REVIEW! Incite - Built to Destroy

January 25, 2019

Groove metal is a label applied to so many bands these days, often all to easily by those trying to pigeonhole bands to a certain genre. The question often arises, do we need to go down to such a granular level to sort a band into a specific category. It is often questionable, but it still happens.


Incite release their new album Built to Destroy this week on minus HEAD records. The band and indeed the album are already being labelled "groove metal" but is that a fair categorisation?


Having been active for the best part of 15 years now, and despite high profile tours with the likes of Soulfly and The Dillinger Escape Plan the band haven't really broken the back of that mainstream metal audience. With Built to Destroy they intend to do just that. 


Led by Richie Cavalera, the step son of Sepultura/Soulfly legend Max, this third line-up incarnation have been together for a solid five years now and have built on the foundations that Richie and the previous line-ups have put in place.


Opening with the title track for the album you can see why they are being labelled groove metal. It has the feel of classic Pantera and Burn My Eyes era Machine head. But there is more to it than that. The sound is stronger, thrashier, more violent, with hints of inspiration from early years Sepultura. Built To Destroy is a battle cry, calling brothers to arms against a stagnant metal scene of hipster infused melancholy.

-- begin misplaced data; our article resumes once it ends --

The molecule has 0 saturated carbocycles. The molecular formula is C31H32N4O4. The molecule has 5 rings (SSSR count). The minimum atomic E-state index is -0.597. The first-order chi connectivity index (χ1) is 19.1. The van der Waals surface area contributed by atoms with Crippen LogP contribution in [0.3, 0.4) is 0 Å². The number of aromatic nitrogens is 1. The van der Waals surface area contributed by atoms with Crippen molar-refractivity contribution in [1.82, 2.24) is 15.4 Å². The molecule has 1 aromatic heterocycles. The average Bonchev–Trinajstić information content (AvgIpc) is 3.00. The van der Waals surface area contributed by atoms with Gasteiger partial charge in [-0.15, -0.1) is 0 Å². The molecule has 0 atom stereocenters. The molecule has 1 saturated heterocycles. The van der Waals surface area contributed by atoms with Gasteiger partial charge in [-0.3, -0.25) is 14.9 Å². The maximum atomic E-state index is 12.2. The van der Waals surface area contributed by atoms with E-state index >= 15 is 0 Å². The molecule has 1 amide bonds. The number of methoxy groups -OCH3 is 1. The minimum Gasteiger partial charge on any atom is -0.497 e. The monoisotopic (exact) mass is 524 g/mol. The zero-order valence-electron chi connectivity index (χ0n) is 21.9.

The album is highlighted by Cavalera's gruff, raucous vocals, the passion within them and the force at which they are delivered is astounding. The whole sound of the album is well rounded and shows progression and development on the band’s behalf from previous releases.



Both 'Ruthless Ways' and 'Resistance' have a hint of the classic Machine Head sound and song writing ethos, but they take it further, Incite bring something else, sharper, more aggressive guitar work being the key and the driving force on this album.


Kirk Windstein (of Crowbar fame) adds a second guitar to 'Human Cancer' and whilst you might expect this to be a ditty dripping in Kirk's sludge mastery it turns into the exact opposite. The dual guitars add depth to the sound and a faster pace gives the song an overall death metal feel. Well-rounded and a standout from the whole recording.


From here the album gets darker and continues with that even more aggressive feel. If anything from this point on the album drops its groove theme and slots straight into traditional death metal, which is no bad thing. This theory cemented with Chris Barnes (Cannible Corpse) guest appearance on Poisoned by Power which is out and out brutality on record.


Overall, what is billed as a groove metal album, has actually turned out to be the surprise of the year so far. A well rounded extreme metal album which will work wonders in building anticipation for the bands Bloodstock Festival appearance this coming summer.




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